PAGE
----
multicellularity and specialised lineage cells


by thorium1010
Tags: cells, lineage, multicellularity, specialised
thorium1010
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Feb28-12, 11:45 AM
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So the question is even though we may have some fair idea how multicellularity came about. How would this lead onto specialized line-aged cells in a multicellular organism ? For example differentiating to blood cells or bone cells.

http://en.wikipedia.org/wiki/Multicellular_organism
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bobze
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Feb28-12, 03:56 PM
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Hey Thorium,

This is a good question and a very complex one. I don't think there is a for sure answer, but there is some good ideas. The first place to start I think, isn't with cells but rather with insects.

The question is then, why are there "specialized" bees in a bee hive that forgo their chance at reproduction?

The answer is in the genetics. It turns out, at least in social insects, that they get along so great and "accept their place" because they are so closely related together. Or as Haldane phrased it; "I would lay down my life for two brothers or eight cousins".

Meaning that, as far as evolution is "concerned" its okay for you to sacrifice yourself for an equal amount of hereditary material that can still be passed on. I suspect in early multicellular organisms it wasn't much different--Where it is okay for reproductive cells to specialize in just that while other cells provide support for those reproductive cells.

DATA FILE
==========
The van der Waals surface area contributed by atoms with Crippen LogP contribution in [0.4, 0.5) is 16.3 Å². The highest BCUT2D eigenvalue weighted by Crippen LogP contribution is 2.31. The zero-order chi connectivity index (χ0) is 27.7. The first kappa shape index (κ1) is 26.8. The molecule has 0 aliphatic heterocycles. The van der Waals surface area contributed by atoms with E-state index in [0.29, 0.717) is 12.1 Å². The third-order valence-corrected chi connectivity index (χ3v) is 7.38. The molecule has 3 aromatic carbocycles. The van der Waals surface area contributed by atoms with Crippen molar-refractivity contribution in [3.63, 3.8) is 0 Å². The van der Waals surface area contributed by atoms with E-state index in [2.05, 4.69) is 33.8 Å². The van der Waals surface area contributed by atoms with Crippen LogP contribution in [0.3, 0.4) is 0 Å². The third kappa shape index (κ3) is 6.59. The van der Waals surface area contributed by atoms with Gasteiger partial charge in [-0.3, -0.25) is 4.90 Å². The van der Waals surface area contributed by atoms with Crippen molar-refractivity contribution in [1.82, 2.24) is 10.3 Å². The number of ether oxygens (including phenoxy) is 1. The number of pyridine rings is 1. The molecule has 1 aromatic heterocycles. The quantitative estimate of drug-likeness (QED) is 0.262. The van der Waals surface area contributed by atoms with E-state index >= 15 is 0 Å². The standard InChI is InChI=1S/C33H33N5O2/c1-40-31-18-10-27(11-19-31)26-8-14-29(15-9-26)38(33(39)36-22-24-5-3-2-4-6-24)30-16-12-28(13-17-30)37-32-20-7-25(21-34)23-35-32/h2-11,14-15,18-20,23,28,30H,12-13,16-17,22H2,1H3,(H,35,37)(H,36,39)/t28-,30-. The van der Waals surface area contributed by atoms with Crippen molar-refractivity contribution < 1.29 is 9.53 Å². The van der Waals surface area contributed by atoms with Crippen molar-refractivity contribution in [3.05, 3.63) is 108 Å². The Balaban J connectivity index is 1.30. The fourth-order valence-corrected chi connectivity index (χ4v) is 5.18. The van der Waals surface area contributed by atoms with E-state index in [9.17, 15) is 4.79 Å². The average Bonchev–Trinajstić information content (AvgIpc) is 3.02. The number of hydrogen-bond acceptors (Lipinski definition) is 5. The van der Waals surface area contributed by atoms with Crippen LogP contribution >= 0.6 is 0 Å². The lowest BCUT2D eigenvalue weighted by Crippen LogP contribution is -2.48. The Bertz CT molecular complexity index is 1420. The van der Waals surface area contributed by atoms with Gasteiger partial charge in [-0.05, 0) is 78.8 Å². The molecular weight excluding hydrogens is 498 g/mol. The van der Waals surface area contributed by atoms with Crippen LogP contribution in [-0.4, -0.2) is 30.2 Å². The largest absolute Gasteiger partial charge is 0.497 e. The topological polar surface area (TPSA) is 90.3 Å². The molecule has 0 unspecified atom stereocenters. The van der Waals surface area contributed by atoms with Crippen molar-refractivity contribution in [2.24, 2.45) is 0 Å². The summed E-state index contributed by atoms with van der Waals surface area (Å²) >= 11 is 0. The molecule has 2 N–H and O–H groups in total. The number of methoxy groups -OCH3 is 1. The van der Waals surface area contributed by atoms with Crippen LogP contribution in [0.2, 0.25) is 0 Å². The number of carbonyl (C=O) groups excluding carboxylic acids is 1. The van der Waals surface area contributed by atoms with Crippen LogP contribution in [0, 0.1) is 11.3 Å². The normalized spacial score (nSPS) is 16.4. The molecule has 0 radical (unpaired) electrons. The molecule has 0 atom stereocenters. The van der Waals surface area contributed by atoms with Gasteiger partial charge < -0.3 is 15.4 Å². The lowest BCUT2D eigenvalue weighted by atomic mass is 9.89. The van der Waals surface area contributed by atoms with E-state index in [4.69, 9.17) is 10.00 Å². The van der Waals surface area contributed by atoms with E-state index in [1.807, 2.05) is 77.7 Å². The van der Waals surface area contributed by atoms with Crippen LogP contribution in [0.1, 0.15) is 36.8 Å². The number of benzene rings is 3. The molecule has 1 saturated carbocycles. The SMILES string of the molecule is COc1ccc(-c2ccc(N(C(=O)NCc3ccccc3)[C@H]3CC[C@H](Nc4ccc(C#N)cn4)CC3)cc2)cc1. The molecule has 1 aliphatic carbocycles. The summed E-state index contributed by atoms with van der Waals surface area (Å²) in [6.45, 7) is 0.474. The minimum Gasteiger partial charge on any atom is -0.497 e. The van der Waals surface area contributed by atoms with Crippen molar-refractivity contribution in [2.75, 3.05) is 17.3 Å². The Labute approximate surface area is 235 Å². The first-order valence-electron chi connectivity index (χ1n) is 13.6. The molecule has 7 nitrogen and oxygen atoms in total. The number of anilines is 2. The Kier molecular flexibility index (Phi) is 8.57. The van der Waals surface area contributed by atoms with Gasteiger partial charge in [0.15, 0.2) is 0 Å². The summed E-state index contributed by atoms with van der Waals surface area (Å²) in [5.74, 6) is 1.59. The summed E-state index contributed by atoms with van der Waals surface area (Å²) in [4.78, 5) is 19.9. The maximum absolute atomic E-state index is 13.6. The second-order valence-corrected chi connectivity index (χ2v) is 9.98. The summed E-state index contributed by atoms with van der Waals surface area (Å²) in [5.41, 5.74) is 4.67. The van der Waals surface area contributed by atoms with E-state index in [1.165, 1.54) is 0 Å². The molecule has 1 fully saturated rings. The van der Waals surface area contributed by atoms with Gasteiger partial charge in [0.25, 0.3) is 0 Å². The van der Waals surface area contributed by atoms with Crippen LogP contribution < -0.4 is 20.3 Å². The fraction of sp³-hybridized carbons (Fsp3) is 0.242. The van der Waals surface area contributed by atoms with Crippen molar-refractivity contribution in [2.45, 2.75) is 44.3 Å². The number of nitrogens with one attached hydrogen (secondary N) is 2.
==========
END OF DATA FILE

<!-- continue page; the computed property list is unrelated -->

In a way, none of that has actually changed--The only thing that has, is the functions of the other cells, which have become more specialized through evolution to support those reproductive cells. In that way, at least a simplified way, you could really describe all the rest of our bodies as "support" cells for those reproductive cells.


I think to answer your exact question though, you'd have to be specific. Cell lineage specialization evolve to solve environmental problems. For instance, as multicellular colonies grew larger and larger diffusion would have been no long sufficient to supply cells with nutrients. A vascular system and corresponding cells would need to evolve to solve this problem.

Some specialized cell lineages we seem to know quite a bit about--Others not so much. Its something you'd have to look into and would require considerable reading. Some specific specializations are touched on in more advanced biology text books, Like The Cell, IIRC. Another good book to try might be Strickberger's evolution: the integration of genes, organisms and populations or other high level EvoDevo books.
Pythagorean
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Feb28-12, 07:10 PM
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I've always been intrigued with multicelluarity. One organism that might be interesting in this context is the slime mold:


Biosyn
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Feb28-12, 07:43 PM
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multicellularity and specialised lineage cells


I've found this article in bookmarked some time ago in my browser.

It's about using yeast to investigate how multi-cellularity came about.

http://www.plosbiology.org/article/i...l.pbio.1001122